Maria Sharapova has announced her retirement from tennis at the age of 32.
The former world number one revealed her decision in the form of 'exclusive' articles for both Vogue and Vanity Fair magazines, which both carried an essay titled: 'Tennis - I'm saying goodbye'.
Sharapova, who won five Grand Slam singles titles, has struggled with injuries and has now decided to end her career ahead of the clay-court season.
The final match of her career proved to be her Australian Open first-round clash with Donna Vekic, which she lost 6-3 6-4, back in January.
"How do you leave behind the only life you've ever known?" she wrote in Vogue.
"How do you walk away from the courts you've trained on since you were a little girl, the game that you love - one which brought you untold tears and unspeakable joys - a sport where you found a family, along with fans who rallied behind you for more than 28 years?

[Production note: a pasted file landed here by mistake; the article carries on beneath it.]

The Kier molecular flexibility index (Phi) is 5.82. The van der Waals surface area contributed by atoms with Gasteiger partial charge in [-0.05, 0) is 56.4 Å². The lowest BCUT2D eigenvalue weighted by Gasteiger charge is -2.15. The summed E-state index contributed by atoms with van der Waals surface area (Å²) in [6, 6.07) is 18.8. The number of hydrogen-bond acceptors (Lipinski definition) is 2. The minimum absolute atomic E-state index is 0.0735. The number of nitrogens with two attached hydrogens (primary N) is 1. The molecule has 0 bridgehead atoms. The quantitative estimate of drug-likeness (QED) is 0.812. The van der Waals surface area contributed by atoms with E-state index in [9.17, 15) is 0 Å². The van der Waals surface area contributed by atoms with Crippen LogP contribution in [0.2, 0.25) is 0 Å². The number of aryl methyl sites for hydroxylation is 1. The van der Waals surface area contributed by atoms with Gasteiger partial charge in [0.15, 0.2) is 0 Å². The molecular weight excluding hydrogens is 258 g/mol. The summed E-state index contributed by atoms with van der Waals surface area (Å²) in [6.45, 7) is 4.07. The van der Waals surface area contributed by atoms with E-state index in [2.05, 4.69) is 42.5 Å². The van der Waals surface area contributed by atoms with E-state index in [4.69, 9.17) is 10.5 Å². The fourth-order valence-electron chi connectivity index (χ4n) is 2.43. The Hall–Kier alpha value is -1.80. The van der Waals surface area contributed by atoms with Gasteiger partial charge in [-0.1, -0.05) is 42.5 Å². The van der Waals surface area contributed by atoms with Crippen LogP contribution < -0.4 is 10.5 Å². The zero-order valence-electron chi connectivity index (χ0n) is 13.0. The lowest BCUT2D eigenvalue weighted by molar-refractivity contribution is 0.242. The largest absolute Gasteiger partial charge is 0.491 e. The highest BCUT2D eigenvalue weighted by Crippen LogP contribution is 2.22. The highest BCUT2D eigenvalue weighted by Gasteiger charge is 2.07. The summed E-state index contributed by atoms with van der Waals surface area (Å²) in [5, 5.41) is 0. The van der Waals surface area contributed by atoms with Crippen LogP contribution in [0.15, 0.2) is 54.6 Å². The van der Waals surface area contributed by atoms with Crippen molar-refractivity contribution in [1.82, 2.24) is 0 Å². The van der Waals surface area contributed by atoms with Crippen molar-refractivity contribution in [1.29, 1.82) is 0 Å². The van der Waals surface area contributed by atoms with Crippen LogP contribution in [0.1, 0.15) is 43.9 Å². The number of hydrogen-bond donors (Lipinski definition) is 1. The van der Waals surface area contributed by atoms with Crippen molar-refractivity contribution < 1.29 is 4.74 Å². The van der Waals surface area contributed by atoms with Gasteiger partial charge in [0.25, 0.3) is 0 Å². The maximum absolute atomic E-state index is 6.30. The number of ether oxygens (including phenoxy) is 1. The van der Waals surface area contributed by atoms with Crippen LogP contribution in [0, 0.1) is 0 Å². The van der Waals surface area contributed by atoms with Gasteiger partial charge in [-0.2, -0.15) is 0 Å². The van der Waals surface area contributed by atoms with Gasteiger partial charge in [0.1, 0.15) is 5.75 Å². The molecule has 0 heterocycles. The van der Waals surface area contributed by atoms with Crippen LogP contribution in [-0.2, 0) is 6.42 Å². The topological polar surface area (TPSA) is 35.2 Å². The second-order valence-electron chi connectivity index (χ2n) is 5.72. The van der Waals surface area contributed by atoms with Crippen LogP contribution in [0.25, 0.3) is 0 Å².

" I'm new to this, so please forgive me. Tennis - I'm saying goodbye."
"In giving my life to tennis, tennis gave me a life. I'll miss it every day."
Steve Simon, CEO of the Women's Tennis Association, told the New York Times: "Maria is very smart, very savvy, very professional, probably the ultimate professional.
"She'll be remembered very well for what she brought to the game and I think everybody thinks of her as the ultimate competitor."
Sharapova clinched a career Grand Slam when she triumphed at Roland-Garros in 2012 and became one of only 10 women to have achieved the feat.
The Russian won Wimbledon in 2004, the US Open in 2006 and the Australian Open two years later. She then secured two Roland-Garros crowns in 2012 and 2014.
She has struggled with injuries and poor form since returning from a 15-month drugs ban in 2017, the result of testing positive for meldonium at the 2016 Australian Open.